Cooperalls and The Mullet

There is nothing more satisfying than educating the youth of today.
The other day I am getting my seven year old son ready for hockey and I mistakenly asked him where his garter belt was. I had to then explain to him that prior to Velcro, his old man and all hockey players used garter belts to hold up their hockey socks. A barrage of seven year old insults and mockery ensued. (there actually was some pretty good lines…one about hot ladies on skates, but some things always stay in the dressing room……)
But the garter belt thing wasn’t always the case and it got me once again thinking of days gone by. I told him when I was young, a good portion of the time we wore long pants instead of hockey socks and that they were called Cooperalls. I got from him a dazed and confused look on his face much like the time I told him McDonalds was going out of business. So thank god for the Internet! We did a little research and this is what we found.
From Wikipedia, the free encyclopedia
Cooperalls are a type of discontinued ice hockey equipment, which were made by hockey manufacturer Cooper. They consisted of a girdle with built in pads that wore snug to the body. Over the girdle is a shell, which came in two sizes: a traditional looking hockey pant (down to the knee) or a long pant (down to the ankle). The long pants became synonymous with the name Cooperalls and were worn in place of hockey shorts and did not require leggings. Cooperalls were the standard for youth hockey players in the early 80s. Cooperalls were first used professionally by the Philadelphia Flyers in the 1981–82 NHL season. The Hartford Whalers wore them for the 1982–83 NHL season. Following considerable criticism[1] and concern for player safety, the NHL banned the use of long pants.[2] However, the girdle and short shell design is still available from some hockey manufacturers.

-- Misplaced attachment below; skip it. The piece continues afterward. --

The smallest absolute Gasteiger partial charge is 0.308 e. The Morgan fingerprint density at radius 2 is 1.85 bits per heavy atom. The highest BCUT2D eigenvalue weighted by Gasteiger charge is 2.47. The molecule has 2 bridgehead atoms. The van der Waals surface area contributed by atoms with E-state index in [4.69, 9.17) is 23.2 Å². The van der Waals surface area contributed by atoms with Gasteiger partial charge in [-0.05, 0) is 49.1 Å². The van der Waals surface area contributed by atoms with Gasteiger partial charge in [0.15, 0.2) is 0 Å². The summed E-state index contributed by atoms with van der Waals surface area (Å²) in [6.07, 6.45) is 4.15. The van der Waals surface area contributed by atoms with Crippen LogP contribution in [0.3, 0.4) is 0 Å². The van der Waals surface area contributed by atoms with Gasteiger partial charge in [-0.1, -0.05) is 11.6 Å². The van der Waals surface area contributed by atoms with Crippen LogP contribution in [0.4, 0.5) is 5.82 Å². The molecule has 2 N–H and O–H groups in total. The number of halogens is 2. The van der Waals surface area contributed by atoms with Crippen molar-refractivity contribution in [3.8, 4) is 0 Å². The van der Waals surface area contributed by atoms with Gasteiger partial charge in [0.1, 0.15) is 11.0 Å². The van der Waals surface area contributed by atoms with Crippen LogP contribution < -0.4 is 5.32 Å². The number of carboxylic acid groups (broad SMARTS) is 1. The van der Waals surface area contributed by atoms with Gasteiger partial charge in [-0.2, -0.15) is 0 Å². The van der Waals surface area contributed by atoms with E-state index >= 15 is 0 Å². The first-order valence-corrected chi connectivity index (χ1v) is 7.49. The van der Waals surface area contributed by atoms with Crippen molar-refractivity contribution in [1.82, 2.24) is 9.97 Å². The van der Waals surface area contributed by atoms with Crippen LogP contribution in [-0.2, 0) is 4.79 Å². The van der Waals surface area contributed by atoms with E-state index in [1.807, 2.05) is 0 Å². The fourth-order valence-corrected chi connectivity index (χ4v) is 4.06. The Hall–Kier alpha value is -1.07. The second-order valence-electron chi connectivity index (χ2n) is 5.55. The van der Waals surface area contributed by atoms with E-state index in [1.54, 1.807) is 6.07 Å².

So that took care of that issue. But then comes this zinger of a question, “Dad, way back then did you have one of those real goofy haircuts, a Mallet????”
Being a good father I quickly corrected him and told him that I indeed did have a Mullet back in the day. I also told him that he should be respectful of the Mullet and that it was one of the greatest hairstyles in history…..  Business in the front, Party in the back!’ I also educated the young lad on some of the other aliases for the legendary hockey haircut, such as:
Nebraska Neckwarmer
Kentucky Curtain
Arkansas Ape Drape
Schlong (short/long)
West Virginia Waterfall
The Cyrus Virus
By this point we were travelling well down memory lane. He then said to me, “Dad, those must have been great times, what was your favorite car back then???”
“The Camaro IROC.” I responded.
Again with the stunned look he inquired, “What does IROC stand for???”
Once more, being a good dad, it was time to be honest and teach the boy…., “Italian reject out cruising……”
Needless to say, Mom is not impressed……J
Long live Cooperalls, The Mullet and Muscle Cars!!!!

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